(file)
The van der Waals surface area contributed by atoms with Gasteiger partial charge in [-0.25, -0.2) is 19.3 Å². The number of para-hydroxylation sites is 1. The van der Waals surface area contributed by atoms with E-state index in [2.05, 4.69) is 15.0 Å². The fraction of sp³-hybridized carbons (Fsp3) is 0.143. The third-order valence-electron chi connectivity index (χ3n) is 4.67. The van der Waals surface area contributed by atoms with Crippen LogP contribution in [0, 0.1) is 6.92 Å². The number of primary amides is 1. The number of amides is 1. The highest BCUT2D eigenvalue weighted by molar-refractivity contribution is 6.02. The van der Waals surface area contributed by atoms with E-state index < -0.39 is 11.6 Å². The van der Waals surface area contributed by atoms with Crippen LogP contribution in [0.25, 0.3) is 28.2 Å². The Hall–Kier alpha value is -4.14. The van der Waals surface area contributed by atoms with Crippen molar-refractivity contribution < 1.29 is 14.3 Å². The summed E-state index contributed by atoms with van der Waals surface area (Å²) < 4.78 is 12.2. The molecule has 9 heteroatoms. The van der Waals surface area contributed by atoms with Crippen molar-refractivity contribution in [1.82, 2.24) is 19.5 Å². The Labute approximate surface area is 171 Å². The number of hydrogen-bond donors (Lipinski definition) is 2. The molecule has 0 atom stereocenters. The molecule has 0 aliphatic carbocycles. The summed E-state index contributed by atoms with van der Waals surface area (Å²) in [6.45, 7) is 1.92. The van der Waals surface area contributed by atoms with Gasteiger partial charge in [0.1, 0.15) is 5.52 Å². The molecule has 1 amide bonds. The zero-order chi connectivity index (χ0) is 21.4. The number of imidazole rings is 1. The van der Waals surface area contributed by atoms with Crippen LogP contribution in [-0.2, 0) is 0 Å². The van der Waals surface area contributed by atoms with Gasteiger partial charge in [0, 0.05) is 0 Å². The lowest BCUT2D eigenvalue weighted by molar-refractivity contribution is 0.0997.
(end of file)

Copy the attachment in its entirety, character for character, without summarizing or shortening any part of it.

The van der Waals surface area contributed by atoms with Gasteiger partial charge in [-0.25, -0.2) is 19.3 Å². The number of para-hydroxylation sites is 1. The van der Waals surface area contributed by atoms with E-state index in [2.05, 4.69) is 15.0 Å². The fraction of sp³-hybridized carbons (Fsp3) is 0.143. The third-order valence-electron chi connectivity index (χ3n) is 4.67. The van der Waals surface area contributed by atoms with Crippen LogP contribution in [0, 0.1) is 6.92 Å². The number of primary amides is 1. The number of amides is 1. The highest BCUT2D eigenvalue weighted by molar-refractivity contribution is 6.02. The van der Waals surface area contributed by atoms with E-state index < -0.39 is 11.6 Å². The van der Waals surface area contributed by atoms with Crippen LogP contribution in [0.25, 0.3) is 28.2 Å². The Hall–Kier alpha value is -4.14. The van der Waals surface area contributed by atoms with Crippen molar-refractivity contribution < 1.29 is 14.3 Å². The summed E-state index contributed by atoms with van der Waals surface area (Å²) < 4.78 is 12.2. The molecule has 9 heteroatoms. The van der Waals surface area contributed by atoms with Crippen molar-refractivity contribution in [1.82, 2.24) is 19.5 Å². The Labute approximate surface area is 171 Å². The number of hydrogen-bond donors (Lipinski definition) is 2. The molecule has 0 atom stereocenters. The molecule has 0 aliphatic carbocycles. The summed E-state index contributed by atoms with van der Waals surface area (Å²) in [6.45, 7) is 1.92. The van der Waals surface area contributed by atoms with Gasteiger partial charge in [0.1, 0.15) is 5.52 Å². The molecule has 1 amide bonds. The zero-order chi connectivity index (χ0) is 21.4. The number of imidazole rings is 1. The van der Waals surface area contributed by atoms with Crippen LogP contribution in [-0.2, 0) is 0 Å². The van der Waals surface area contributed by atoms with Gasteiger partial charge in [0, 0.05) is 0 Å². The lowest BCUT2D eigenvalue weighted by molar-refractivity contribution is 0.0997.